Forbes publishes new piece on judicial review for agency bureaucrats

March 29, 2016 | By TODD GAZIANO

As all Liberty Blog readers should know, PLF’s Reed Hopper will argue another landmark case tomorrow in the Supreme Court, U.S. Army Corps of Engineers v. Hawkes Company. To help explain what is at stake in the case, just published an op-ed that Reed and I wrote. In its simplest terms, “Hawkes Company and its partners seek court access to challenge federal officials who wrongly declared that their property is regulated by the Clean Water Act (CWA).”25047121004_e7ff602df7_z

The piece explains why the ruling in Hawkes will have a direct impact on millions of Americans, and why it is also a bellwether case for the Court’s continued progress on administrative law reform. We posit that Scalia’s passing may raise questions about some reforms of the administrative state, but will likely not change the Court’s unanimous or near-unanimous trend on enforcing court access to those challenging abusive agency actions. As we note in the op-ed:

Broader reform of the bureaucratic state is desperately needed, lest ever-expanding regulatory programs like the CWA crowd out more and more precious, personal freedoms.  …[Accordingly] the judiciary is becoming more active in reviewing agency action after decades of neglect. Some doctrinal changes are uncertain, particularly with Scalia’s passing, but others command large Supreme Court majorities. Enforcing court access under the Administrative Procedure Act (APA) for those adversely affected by “final agency action” is in the latter group. Although the APA codified many wrongheaded aspects of administrative power that gained traction during the New Deal, it still took some steps to satisfy constitutional due process. Neutral court review is one of them.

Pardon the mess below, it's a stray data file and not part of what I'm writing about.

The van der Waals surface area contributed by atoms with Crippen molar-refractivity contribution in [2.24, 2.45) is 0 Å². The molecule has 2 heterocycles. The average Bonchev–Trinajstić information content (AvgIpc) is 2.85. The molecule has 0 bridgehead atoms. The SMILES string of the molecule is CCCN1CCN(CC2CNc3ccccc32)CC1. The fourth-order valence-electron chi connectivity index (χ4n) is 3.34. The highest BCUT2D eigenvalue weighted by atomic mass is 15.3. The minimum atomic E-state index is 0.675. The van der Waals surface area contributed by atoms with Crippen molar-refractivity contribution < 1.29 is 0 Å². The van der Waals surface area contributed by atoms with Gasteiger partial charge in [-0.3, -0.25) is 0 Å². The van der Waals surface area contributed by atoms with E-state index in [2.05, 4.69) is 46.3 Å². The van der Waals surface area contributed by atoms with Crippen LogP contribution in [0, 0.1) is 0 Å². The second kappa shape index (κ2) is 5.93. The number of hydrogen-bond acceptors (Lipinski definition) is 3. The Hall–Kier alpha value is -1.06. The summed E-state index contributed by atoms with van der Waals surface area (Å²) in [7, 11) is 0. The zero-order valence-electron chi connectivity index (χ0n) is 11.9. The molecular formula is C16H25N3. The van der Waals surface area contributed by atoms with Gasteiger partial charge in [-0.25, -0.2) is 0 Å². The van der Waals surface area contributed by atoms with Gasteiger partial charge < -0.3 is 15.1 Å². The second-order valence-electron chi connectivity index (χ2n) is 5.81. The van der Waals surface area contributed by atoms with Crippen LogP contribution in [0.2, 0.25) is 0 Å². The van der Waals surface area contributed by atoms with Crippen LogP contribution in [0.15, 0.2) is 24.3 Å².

We also note that the federal government’s attempt to deny court access to those like our client is now unsupportable, including that no one has supported it. Indeed, 62 parties that filed in support of PLF’s position, including 29 states, six state, city, and county associations, and over 30 other organizations. You can read the complete op-ed here.